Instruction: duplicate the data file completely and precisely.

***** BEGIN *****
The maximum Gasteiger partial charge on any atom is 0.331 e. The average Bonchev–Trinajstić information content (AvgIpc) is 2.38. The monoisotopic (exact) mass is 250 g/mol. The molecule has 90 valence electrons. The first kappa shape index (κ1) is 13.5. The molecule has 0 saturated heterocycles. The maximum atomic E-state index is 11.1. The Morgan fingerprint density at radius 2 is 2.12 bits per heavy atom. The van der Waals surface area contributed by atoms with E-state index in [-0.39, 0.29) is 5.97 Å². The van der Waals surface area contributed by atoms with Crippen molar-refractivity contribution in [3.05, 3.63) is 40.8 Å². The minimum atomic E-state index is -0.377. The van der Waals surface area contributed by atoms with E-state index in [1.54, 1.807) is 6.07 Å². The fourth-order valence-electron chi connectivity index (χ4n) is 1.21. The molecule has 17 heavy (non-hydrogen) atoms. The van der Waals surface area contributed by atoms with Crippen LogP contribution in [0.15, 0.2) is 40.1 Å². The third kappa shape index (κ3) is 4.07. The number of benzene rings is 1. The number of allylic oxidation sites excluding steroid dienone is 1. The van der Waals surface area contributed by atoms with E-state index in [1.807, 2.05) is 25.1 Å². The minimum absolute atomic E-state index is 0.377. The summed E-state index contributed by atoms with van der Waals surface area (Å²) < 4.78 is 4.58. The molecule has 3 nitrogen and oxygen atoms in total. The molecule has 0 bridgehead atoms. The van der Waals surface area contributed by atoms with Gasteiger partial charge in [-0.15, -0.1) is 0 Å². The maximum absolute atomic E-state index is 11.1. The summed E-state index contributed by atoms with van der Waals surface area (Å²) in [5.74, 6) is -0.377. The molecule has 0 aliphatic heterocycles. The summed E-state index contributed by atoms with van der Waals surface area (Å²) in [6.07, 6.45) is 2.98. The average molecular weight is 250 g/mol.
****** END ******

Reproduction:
The maximum Gasteiger partial charge on any atom is 0.331 e. The average Bonchev–Trinajstić information content (AvgIpc) is 2.38. The monoisotopic (exact) mass is 250 g/mol. The molecule has 90 valence electrons. The first kappa shape index (κ1) is 13.5. The molecule has 0 saturated heterocycles. The maximum atomic E-state index is 11.1. The Morgan fingerprint density at radius 2 is 2.12 bits per heavy atom. The van der Waals surface area contributed by atoms with E-state index in [-0.39, 0.29) is 5.97 Å². The van der Waals surface area contributed by atoms with Crippen molar-refractivity contribution in [3.05, 3.63) is 40.8 Å². The minimum atomic E-state index is -0.377. The van der Waals surface area contributed by atoms with E-state index in [1.54, 1.807) is 6.07 Å². The fourth-order valence-electron chi connectivity index (χ4n) is 1.21. The molecule has 17 heavy (non-hydrogen) atoms. The van der Waals surface area contributed by atoms with Crippen LogP contribution in [0.15, 0.2) is 40.1 Å². The third kappa shape index (κ3) is 4.07. The number of benzene rings is 1. The number of allylic oxidation sites excluding steroid dienone is 1. The van der Waals surface area contributed by atoms with E-state index in [1.807, 2.05) is 25.1 Å². The minimum absolute atomic E-state index is 0.377. The summed E-state index contributed by atoms with van der Waals surface area (Å²) < 4.78 is 4.58. The molecule has 3 nitrogen and oxygen atoms in total. The molecule has 0 bridgehead atoms. The van der Waals surface area contributed by atoms with Gasteiger partial charge in [-0.15, -0.1) is 0 Å². The maximum absolute atomic E-state index is 11.1. The summed E-state index contributed by atoms with van der Waals surface area (Å²) in [5.74, 6) is -0.377. The molecule has 0 aliphatic heterocycles. The summed E-state index contributed by atoms with van der Waals surface area (Å²) in [6.07, 6.45) is 2.98. The average molecular weight is 250 g/mol.